"Save someone's life and you have a burden for life," goes the proverb, and its truth seems horribly apt for the campaign against AIDS. After years of battling for funds and anti-HIV drugs for needy people in poor countries, activists are finally making headway.
But the 17th International AIDS Conference that ended here Friday has highlighted the dilemma of this success: the more lives you save, the more the bill goes up.
With no cure or vaccine in sight, and with the lifeline comprising a regimen of powerful drugs that must be taken daily, the money crunch is doomed to return -- and with a vengeance.
"It is extremely improbable that we will have the structure and financial ability to take on all the people who require ART [antiretroviral therapy] and then treat them for life," Anthony Fauci, director of the US National Institute of Allergy and Infectious Diseases (NIAID), warned on Wednesday.
In 2007, 8.1 billion dollars were mustered to fight HIV/AIDS in the developing world, home to 90 percent of the 33 million people with the human immunodeficiency virus (HIV), according to the UN agency UNAIDS.
That effort is already a Herculean advance compared with the start of the decade, yet even so, less than a third of the 9.7 million poor people whose immune systems are so impaired by HIV that they urgently need the drugs have access to them.
And that's just the minimum.
The cost of universal access would be 42.2 billion dollars in 2010, five times 2007's expenditure -- and in 2015 it would be a whopping 54 billion dollars, to keep 21.9 million infected people alive.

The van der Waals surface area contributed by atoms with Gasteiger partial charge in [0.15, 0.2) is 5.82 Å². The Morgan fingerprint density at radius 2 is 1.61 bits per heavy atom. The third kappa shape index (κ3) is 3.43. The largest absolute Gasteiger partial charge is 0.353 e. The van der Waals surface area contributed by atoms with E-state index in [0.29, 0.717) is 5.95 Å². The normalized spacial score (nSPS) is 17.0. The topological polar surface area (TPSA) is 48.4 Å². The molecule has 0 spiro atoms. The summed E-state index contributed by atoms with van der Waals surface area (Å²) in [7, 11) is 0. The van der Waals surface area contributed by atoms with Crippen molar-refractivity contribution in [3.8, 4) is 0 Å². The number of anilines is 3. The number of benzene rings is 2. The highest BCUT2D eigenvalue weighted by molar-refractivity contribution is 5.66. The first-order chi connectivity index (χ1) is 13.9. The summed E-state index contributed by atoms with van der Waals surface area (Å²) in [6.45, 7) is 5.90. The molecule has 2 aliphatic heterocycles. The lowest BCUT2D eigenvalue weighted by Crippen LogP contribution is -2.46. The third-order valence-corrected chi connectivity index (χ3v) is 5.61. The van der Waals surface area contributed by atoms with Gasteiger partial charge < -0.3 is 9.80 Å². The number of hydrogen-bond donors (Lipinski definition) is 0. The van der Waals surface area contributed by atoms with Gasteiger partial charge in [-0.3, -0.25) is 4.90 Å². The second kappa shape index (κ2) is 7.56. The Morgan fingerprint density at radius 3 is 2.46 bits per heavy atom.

"If you add the current 35 billion that is being spent in the developed world, you're talking at that time [about annually needing] almost 90 billion dollars, in a continuous fashion," Seth Berkley, head of the New York-based International AIDS Vaccine Initiative (IAVI), told AFP.
"And that doesn't even take into account complications with secondary resistance to drugs and other issues."
With no cure in sight, the pendulum of debate is swinging from treatment to prevention to stop the tally of infections from rising further.
One of the big focuses of the conference was on how to reinvigorate grassroots work.
This often-overlooked business involves promoting safe sex among young people, ending coercive sex for women and easing stigma against gays, intravenous drug users, sex workers and other groups where the virus finds fertile ground for leaping into the wider population.
By far the brightest news from the conference was about male circumcision.
Surgical removal of the foreskin decreases the risk of contracting HIV by 65 percent, according to the latest data from a US-led study in Kenya.
Those findings, three and a half years after the project began, compared favorably with 60 percent protection measured at the two-year mark.
This extraordinary evidence will put pressure to launch a broad campaign of circumcision among men in sub-Saharan Africa, where two-thirds of the world's HIV population resides.
Experts warn, though, that such a campaign has to be thoroughly prepared and financed, as botched operations and cultural or religious resistance could cause the whole strategy to backfire disastrously.
Veteran AIDS campaigners, questioned at the conference by AFP, agreed that there seemed to be a lull in a war that has claimed more than 25 million lives since the disease emerged in 1981.
Stephen Lewis, former UN special envoy for AIDS in Africa, attacked what he called "a kind of curious passivity among the international AIDS establishment" after the achievements in money-raising and drug access over the past two or three years.
He believed that "generational change" would come, as younger people would take the baton handed on by the men and women in their fifties and sixties who had been fighting AIDS for two decades or more -- a sign indeed that the world is in for the long haul in combating this peril.